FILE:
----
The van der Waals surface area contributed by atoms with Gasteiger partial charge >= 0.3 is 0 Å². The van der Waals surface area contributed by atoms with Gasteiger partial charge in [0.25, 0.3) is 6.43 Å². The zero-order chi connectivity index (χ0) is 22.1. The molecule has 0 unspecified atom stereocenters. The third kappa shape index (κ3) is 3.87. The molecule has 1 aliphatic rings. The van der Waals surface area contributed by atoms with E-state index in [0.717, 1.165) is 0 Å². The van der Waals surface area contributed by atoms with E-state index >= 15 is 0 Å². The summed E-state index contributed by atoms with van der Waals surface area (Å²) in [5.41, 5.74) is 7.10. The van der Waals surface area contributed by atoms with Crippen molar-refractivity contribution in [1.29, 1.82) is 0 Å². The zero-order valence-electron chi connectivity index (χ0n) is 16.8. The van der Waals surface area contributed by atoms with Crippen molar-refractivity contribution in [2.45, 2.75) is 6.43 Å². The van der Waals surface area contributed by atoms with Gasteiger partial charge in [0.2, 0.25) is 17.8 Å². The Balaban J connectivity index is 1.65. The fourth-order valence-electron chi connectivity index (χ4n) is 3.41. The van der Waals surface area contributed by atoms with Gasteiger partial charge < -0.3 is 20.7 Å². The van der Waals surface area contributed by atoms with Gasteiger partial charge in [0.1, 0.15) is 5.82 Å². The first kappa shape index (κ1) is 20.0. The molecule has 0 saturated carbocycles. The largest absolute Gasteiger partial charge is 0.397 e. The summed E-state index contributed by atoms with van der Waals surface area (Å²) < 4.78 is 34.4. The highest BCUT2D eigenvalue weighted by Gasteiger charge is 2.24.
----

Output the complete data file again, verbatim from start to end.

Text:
The van der Waals surface area contributed by atoms with Gasteiger partial charge >= 0.3 is 0 Å². The van der Waals surface area contributed by atoms with Gasteiger partial charge in [0.25, 0.3) is 6.43 Å². The zero-order chi connectivity index (χ0) is 22.1. The molecule has 0 unspecified atom stereocenters. The third kappa shape index (κ3) is 3.87. The molecule has 1 aliphatic rings. The van der Waals surface area contributed by atoms with E-state index in [0.717, 1.165) is 0 Å². The van der Waals surface area contributed by atoms with E-state index >= 15 is 0 Å². The summed E-state index contributed by atoms with van der Waals surface area (Å²) in [5.41, 5.74) is 7.10. The van der Waals surface area contributed by atoms with Crippen molar-refractivity contribution in [1.29, 1.82) is 0 Å². The zero-order valence-electron chi connectivity index (χ0n) is 16.8. The van der Waals surface area contributed by atoms with Crippen molar-refractivity contribution in [2.45, 2.75) is 6.43 Å². The van der Waals surface area contributed by atoms with Gasteiger partial charge in [0.2, 0.25) is 17.8 Å². The Balaban J connectivity index is 1.65. The fourth-order valence-electron chi connectivity index (χ4n) is 3.41. The van der Waals surface area contributed by atoms with Gasteiger partial charge < -0.3 is 20.7 Å². The van der Waals surface area contributed by atoms with Gasteiger partial charge in [0.1, 0.15) is 5.82 Å². The first kappa shape index (κ1) is 20.0. The molecule has 0 saturated carbocycles. The largest absolute Gasteiger partial charge is 0.397 e. The summed E-state index contributed by atoms with van der Waals surface area (Å²) < 4.78 is 34.4. The highest BCUT2D eigenvalue weighted by Gasteiger charge is 2.24.